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Emma studied biochemistry at Imperial College London then stayed on for a Masters and PhD on her favourite topic, immunology. After almost a decade there, she braved the move out of London (a whole 12 miles south) and joined The Institute of Cancer Research to study multiple myeloma, a white blood cell cancer. She left the lab for the final time in 2010 and, after a couple of years at Breakthrough Breast Cancer, joined the Science Communications team at Cancer Research UK.

Taking advantage of cancers’ abnormal metabolism could lead to a new way to ‘starve’ tumours

Category: Science blog April 19, 2017 0 comments

Our researchers in Glasgow might have found a way to shut down certain cancer cells’ fuel supply with a specially designed diet.

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Giving pancreatic cancer patients better opportunities to join clinical trials

Category: Science blog March 24, 2017 0 comments

We’re backing a new project that could boost our understanding of pancreatic cancer and increase opportunities for patients to join clinical trials.

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World Cancer Day 2017: liver cancer, a global challenge thanks to viruses and alcohol

Category: Science blog February 13, 2017 0 comments

In part 3 of our World Cancer Day series, we take a look at how liver cancer affects different regions across the world.

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World Cancer Day 2017: how to prevent cervical cancer cases around the globe

Category: Science blog February 8, 2017 2 comments

In the second part of our World Cancer Day series, we take a look at cervical cancer rates in different parts of the world. Read on to find out what can be done...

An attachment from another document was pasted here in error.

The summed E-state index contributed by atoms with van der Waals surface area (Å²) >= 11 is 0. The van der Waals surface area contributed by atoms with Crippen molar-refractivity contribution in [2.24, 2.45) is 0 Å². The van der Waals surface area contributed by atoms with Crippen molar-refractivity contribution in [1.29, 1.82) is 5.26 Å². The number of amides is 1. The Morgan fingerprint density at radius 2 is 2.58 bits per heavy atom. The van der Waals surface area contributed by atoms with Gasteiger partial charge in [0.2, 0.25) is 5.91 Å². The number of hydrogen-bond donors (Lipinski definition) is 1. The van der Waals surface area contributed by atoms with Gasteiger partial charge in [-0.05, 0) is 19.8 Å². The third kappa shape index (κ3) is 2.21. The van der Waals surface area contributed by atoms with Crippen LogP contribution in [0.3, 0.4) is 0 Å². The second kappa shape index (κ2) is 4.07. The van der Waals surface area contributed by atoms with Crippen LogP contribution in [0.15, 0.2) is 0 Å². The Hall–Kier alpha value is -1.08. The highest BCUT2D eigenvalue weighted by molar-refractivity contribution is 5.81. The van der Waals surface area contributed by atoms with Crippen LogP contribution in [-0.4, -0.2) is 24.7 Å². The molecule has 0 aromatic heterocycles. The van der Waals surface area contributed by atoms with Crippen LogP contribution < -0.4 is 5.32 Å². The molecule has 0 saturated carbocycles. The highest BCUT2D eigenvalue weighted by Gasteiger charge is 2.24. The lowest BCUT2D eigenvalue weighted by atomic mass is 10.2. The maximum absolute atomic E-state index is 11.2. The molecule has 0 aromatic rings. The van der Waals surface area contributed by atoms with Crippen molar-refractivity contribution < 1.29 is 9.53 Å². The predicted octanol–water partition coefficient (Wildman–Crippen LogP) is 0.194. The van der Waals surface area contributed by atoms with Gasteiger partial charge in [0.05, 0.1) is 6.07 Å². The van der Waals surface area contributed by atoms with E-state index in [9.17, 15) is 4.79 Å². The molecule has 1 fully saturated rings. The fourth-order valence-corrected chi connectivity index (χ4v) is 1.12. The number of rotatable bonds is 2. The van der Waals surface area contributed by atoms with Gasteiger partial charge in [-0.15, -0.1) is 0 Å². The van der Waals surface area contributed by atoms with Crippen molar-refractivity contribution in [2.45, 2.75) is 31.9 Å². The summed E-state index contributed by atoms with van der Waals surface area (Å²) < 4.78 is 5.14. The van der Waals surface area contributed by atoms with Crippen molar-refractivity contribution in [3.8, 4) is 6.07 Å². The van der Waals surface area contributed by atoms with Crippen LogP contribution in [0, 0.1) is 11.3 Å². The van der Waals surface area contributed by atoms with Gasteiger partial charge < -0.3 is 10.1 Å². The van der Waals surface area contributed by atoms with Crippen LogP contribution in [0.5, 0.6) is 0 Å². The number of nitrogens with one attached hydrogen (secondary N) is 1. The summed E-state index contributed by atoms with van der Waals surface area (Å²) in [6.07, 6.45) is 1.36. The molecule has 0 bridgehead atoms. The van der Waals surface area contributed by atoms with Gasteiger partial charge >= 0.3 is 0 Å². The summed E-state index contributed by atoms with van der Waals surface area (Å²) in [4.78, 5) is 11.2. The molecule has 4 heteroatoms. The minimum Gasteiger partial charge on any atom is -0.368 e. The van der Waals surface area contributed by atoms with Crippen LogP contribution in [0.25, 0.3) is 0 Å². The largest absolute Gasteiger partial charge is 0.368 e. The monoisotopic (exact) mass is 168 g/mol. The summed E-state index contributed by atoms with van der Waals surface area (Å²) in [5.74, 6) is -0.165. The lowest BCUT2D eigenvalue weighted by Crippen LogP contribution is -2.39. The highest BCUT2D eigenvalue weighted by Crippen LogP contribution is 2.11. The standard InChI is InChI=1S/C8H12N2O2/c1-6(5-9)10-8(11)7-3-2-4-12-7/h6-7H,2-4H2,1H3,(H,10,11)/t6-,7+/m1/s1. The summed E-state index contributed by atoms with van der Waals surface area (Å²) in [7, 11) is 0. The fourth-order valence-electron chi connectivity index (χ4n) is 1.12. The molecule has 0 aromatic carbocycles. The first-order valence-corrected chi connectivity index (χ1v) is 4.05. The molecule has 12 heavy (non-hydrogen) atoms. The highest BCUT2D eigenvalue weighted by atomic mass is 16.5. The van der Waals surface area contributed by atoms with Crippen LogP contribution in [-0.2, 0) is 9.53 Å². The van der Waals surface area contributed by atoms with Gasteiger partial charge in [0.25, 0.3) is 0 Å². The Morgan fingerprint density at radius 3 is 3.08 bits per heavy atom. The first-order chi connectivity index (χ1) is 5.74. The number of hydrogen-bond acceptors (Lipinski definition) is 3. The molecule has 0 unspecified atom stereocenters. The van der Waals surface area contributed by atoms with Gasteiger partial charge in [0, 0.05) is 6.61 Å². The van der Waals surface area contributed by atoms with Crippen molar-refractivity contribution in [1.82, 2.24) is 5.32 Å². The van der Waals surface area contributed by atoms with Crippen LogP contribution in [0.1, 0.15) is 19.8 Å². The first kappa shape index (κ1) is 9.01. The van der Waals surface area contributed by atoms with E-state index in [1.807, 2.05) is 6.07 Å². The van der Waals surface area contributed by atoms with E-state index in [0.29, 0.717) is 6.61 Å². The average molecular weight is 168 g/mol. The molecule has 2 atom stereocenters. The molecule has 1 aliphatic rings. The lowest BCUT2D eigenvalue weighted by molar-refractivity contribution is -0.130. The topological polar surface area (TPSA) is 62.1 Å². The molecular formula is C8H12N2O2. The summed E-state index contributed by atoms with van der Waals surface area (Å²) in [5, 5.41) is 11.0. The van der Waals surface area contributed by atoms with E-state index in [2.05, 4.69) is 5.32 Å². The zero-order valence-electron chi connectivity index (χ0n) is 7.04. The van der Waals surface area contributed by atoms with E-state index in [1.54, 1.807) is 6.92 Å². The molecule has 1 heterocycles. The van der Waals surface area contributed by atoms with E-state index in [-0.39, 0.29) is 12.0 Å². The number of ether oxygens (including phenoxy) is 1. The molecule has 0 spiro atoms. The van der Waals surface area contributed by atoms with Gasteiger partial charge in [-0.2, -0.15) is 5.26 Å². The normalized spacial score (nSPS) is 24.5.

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World Cancer Day 2017: 4 cancers that pose a global challenge

Category: Science blog February 4, 2017 1 comment

For this year’s World Cancer Day we’re looking at how the rates of 4 types of cancer vary around the world, and why.

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The biology of cancer cell shape and why it’s important

Category: Science blog February 1, 2017 0 comments

Why is the shape of a cancer cell so important for predicting how the disease will behave? Our scientists may have an answer.

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An intelligent knife and kinder treatments – some of our pioneering new clinical trials

Category: Science blog December 9, 2016 1 comment

We take a look at some of our new, pioneering clinical trials.

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Can cutting out chocolate really hold cancer at bay?

Category: Science blog December 8, 2016 5 comments

There’s more to stopping cancer from spreading than simply cutting out chocolate, despite what the headlines say.

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Science Snaps: leukaemia cells are born to run

Category: Science blog October 20, 2016 Comments are closed

This entry is part 17 of 20 in the series Science Snaps

For this edition of Science Snaps we peer inside some bones, investigating how leukaemia cells get around and dodge treatment.

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Ada Lovelace Day 2016: from Ada’s coding to computers that analyse cancer

Category: Science blog October 11, 2016 Comments are closed

On Ada Lovelace Day 2016, we speak to Dr Bissan Al-Lazikani about how she is using computers to help personalise cancer treatment.

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